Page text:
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Drypoint: Lines of Distinction

October 22, 2016

Drypoint is one of the techniques I'm currently teaching in my printmaking class at the Atlanta Printmakers Studio. Throughout history, there were many terrific artists who worked in drypoint, among them Durer, Rembrandt, Whistler, Rodin and Cassatt. Modern masters of the medium include Jim Dine, Lee Newman, Jake Muirhead and Richard Pantell. It's the most immediate of the intaglio processes and should be attractive to anyone who likes to draw or sketch. In fact, I've taken to carrying plexiglass and/or copper plates and drypoint tools (needles, scraper, burin, etc.) instead of sketchbooks to do onsite work. Part of the appeal is the ability to capture the spontaneity of a sketch in a technique that is given to reproducing multiple prints using quality paper and inks.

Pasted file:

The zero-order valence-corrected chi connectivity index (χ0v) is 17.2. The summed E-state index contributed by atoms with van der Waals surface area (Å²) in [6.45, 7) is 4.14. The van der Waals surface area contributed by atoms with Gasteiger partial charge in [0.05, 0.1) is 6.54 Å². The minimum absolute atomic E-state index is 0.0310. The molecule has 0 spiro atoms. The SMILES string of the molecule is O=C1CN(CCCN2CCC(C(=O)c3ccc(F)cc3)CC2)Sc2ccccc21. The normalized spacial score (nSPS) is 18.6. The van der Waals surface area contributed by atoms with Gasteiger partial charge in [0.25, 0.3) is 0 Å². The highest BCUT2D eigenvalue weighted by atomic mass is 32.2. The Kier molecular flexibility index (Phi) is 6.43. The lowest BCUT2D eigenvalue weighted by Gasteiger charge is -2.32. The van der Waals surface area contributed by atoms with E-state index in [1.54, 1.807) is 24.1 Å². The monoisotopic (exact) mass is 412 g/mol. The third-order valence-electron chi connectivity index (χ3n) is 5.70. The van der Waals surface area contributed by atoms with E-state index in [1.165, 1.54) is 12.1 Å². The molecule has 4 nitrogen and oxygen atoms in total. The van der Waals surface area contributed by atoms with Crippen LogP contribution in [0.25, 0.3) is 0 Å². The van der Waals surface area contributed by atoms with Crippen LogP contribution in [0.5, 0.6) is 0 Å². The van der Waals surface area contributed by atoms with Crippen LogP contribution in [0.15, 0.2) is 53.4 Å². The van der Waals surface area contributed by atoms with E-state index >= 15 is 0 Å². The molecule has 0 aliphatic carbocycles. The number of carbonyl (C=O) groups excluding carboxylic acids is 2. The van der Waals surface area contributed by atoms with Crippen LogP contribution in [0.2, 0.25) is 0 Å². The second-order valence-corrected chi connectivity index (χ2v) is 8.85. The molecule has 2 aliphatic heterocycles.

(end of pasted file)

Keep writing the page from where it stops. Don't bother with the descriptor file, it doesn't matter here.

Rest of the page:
Of course, a few sentences in a blog can hardly do justice to the technique, but I'll try to give an overview of it's greatest quality, which is it's distinctive lines and marks. Drypoint produces an endless variety of line qualities that are completely unique to the technique. Depending on the pressure used and the angle in which the needle is held, one can create lines that are very fine or extremely broad and "fuzzy"…with thousands of variations in between. This fuzzy quality is produced by the plexiglass or copper being pushed above the surface of one's plate as the tool is being dragged across and into the surface. It's called "burr" and is much like the displaced soil that lines the sides of a furrow made by a farmer's plow. The burr often holds more ink than the actual line that displaced it.

Below is a demo I did for my class along with a closeup of some typical drypoint lines with varying amounts of burr (from the same image):
 

 

The above detail shows the diverse line qualities made by varying tools and pressure. The darkest passages were created with just a few lines with the needle, but with so much pressure that the resulting burr is dense enough to create almost solid black shapes. The finer lines and marks resulted from less pressure.

So that's it for my little intro to drypoint. If anyone has any questions or would like some additional info, feel free to leave a comment.

 

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